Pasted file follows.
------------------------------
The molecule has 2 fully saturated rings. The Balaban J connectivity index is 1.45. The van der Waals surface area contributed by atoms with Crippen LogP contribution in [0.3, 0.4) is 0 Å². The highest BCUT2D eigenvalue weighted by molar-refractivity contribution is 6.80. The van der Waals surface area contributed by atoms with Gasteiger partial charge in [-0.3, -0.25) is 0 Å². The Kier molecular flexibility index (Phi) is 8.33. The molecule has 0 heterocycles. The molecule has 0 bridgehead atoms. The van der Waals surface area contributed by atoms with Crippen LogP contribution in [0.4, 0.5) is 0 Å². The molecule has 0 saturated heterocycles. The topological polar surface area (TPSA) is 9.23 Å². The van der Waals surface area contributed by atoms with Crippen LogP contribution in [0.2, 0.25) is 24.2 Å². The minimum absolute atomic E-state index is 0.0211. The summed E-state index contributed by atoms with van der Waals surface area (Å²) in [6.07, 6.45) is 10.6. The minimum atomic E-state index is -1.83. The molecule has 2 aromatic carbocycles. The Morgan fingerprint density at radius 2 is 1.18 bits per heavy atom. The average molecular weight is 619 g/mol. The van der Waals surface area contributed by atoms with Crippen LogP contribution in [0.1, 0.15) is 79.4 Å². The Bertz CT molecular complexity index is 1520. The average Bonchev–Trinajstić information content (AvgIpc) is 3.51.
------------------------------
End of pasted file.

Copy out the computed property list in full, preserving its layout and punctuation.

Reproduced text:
The molecule has 2 fully saturated rings. The Balaban J connectivity index is 1.45. The van der Waals surface area contributed by atoms with Crippen LogP contribution in [0.3, 0.4) is 0 Å². The highest BCUT2D eigenvalue weighted by molar-refractivity contribution is 6.80. The van der Waals surface area contributed by atoms with Gasteiger partial charge in [-0.3, -0.25) is 0 Å². The Kier molecular flexibility index (Phi) is 8.33. The molecule has 0 heterocycles. The molecule has 0 bridgehead atoms. The van der Waals surface area contributed by atoms with Crippen LogP contribution in [0.4, 0.5) is 0 Å². The molecule has 0 saturated heterocycles. The topological polar surface area (TPSA) is 9.23 Å². The van der Waals surface area contributed by atoms with Crippen LogP contribution in [0.2, 0.25) is 24.2 Å². The minimum absolute atomic E-state index is 0.0211. The summed E-state index contributed by atoms with van der Waals surface area (Å²) in [6.07, 6.45) is 10.6. The minimum atomic E-state index is -1.83. The molecule has 2 aromatic carbocycles. The Morgan fingerprint density at radius 2 is 1.18 bits per heavy atom. The average molecular weight is 619 g/mol. The van der Waals surface area contributed by atoms with Crippen LogP contribution in [0.1, 0.15) is 79.4 Å². The Bertz CT molecular complexity index is 1520. The average Bonchev–Trinajstić information content (AvgIpc) is 3.51.